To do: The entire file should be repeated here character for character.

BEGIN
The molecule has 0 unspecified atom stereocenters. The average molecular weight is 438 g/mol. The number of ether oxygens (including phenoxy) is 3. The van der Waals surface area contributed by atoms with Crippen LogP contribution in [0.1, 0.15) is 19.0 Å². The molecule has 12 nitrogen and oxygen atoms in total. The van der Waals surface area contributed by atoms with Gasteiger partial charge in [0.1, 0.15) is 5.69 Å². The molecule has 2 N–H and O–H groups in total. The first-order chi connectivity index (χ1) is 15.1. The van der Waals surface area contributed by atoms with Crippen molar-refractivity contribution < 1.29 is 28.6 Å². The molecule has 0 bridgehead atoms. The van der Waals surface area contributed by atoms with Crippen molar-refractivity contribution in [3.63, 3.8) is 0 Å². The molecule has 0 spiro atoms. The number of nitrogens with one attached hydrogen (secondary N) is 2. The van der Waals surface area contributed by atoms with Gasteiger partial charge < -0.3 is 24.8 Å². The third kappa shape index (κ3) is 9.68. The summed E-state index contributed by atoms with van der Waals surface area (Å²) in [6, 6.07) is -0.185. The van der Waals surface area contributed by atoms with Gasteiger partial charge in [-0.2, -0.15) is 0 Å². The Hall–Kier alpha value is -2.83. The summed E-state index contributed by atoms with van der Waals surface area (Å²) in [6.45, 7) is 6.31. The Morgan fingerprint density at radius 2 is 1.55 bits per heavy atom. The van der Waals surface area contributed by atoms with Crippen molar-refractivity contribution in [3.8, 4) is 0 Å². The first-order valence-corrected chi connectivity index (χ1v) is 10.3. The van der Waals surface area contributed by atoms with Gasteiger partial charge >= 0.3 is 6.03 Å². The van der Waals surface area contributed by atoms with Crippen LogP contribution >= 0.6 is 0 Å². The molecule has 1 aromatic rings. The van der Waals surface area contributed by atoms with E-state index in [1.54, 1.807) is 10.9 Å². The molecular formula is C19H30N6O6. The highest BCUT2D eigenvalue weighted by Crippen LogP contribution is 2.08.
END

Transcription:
The molecule has 0 unspecified atom stereocenters. The average molecular weight is 438 g/mol. The number of ether oxygens (including phenoxy) is 3. The van der Waals surface area contributed by atoms with Crippen LogP contribution in [0.1, 0.15) is 19.0 Å². The molecule has 12 nitrogen and oxygen atoms in total. The van der Waals surface area contributed by atoms with Gasteiger partial charge in [0.1, 0.15) is 5.69 Å². The molecule has 2 N–H and O–H groups in total. The first-order chi connectivity index (χ1) is 15.1. The van der Waals surface area contributed by atoms with Crippen molar-refractivity contribution < 1.29 is 28.6 Å². The molecule has 0 bridgehead atoms. The van der Waals surface area contributed by atoms with Crippen molar-refractivity contribution in [3.63, 3.8) is 0 Å². The molecule has 0 spiro atoms. The number of nitrogens with one attached hydrogen (secondary N) is 2. The van der Waals surface area contributed by atoms with Gasteiger partial charge < -0.3 is 24.8 Å². The third kappa shape index (κ3) is 9.68. The summed E-state index contributed by atoms with van der Waals surface area (Å²) in [6, 6.07) is -0.185. The van der Waals surface area contributed by atoms with Gasteiger partial charge in [-0.2, -0.15) is 0 Å². The Hall–Kier alpha value is -2.83. The summed E-state index contributed by atoms with van der Waals surface area (Å²) in [6.45, 7) is 6.31. The Morgan fingerprint density at radius 2 is 1.55 bits per heavy atom. The van der Waals surface area contributed by atoms with Crippen molar-refractivity contribution in [3.8, 4) is 0 Å². The first-order valence-corrected chi connectivity index (χ1v) is 10.3. The van der Waals surface area contributed by atoms with Gasteiger partial charge >= 0.3 is 6.03 Å². The van der Waals surface area contributed by atoms with Crippen LogP contribution >= 0.6 is 0 Å². The molecule has 1 aromatic rings. The van der Waals surface area contributed by atoms with E-state index in [1.54, 1.807) is 10.9 Å². The molecular formula is C19H30N6O6. The highest BCUT2D eigenvalue weighted by Crippen LogP contribution is 2.08.